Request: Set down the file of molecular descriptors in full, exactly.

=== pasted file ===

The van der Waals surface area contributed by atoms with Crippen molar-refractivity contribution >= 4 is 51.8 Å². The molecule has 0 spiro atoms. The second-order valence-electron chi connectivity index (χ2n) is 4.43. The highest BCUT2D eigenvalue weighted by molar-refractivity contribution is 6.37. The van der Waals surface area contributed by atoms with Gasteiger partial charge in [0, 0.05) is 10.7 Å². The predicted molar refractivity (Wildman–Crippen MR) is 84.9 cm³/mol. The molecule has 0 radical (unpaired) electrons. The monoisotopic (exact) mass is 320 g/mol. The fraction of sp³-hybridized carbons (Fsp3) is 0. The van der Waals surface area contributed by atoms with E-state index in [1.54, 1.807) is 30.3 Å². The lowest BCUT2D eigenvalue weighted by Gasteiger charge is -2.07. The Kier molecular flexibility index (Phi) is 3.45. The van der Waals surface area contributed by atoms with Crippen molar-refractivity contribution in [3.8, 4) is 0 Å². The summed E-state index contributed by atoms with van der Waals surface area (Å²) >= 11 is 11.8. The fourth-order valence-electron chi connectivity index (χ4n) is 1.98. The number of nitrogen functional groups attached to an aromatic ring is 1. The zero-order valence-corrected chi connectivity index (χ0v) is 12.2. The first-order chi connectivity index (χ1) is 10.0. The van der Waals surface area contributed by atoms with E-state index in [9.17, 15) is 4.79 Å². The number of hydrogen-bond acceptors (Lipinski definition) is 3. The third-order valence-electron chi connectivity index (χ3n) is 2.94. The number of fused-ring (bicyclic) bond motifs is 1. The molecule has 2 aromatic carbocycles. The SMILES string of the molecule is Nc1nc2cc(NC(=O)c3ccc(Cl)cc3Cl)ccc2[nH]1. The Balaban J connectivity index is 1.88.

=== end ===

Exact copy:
The van der Waals surface area contributed by atoms with Crippen molar-refractivity contribution >= 4 is 51.8 Å². The molecule has 0 spiro atoms. The second-order valence-electron chi connectivity index (χ2n) is 4.43. The highest BCUT2D eigenvalue weighted by molar-refractivity contribution is 6.37. The van der Waals surface area contributed by atoms with Gasteiger partial charge in [0, 0.05) is 10.7 Å². The predicted molar refractivity (Wildman–Crippen MR) is 84.9 cm³/mol. The molecule has 0 radical (unpaired) electrons. The monoisotopic (exact) mass is 320 g/mol. The fraction of sp³-hybridized carbons (Fsp3) is 0. The van der Waals surface area contributed by atoms with E-state index in [1.54, 1.807) is 30.3 Å². The lowest BCUT2D eigenvalue weighted by Gasteiger charge is -2.07. The Kier molecular flexibility index (Phi) is 3.45. The van der Waals surface area contributed by atoms with Crippen molar-refractivity contribution in [3.8, 4) is 0 Å². The summed E-state index contributed by atoms with van der Waals surface area (Å²) >= 11 is 11.8. The fourth-order valence-electron chi connectivity index (χ4n) is 1.98. The number of nitrogen functional groups attached to an aromatic ring is 1. The zero-order valence-corrected chi connectivity index (χ0v) is 12.2. The first-order chi connectivity index (χ1) is 10.0. The van der Waals surface area contributed by atoms with E-state index in [9.17, 15) is 4.79 Å². The number of hydrogen-bond acceptors (Lipinski definition) is 3. The third-order valence-electron chi connectivity index (χ3n) is 2.94. The number of fused-ring (bicyclic) bond motifs is 1. The molecule has 2 aromatic carbocycles. The SMILES string of the molecule is Nc1nc2cc(NC(=O)c3ccc(Cl)cc3Cl)ccc2[nH]1. The Balaban J connectivity index is 1.88.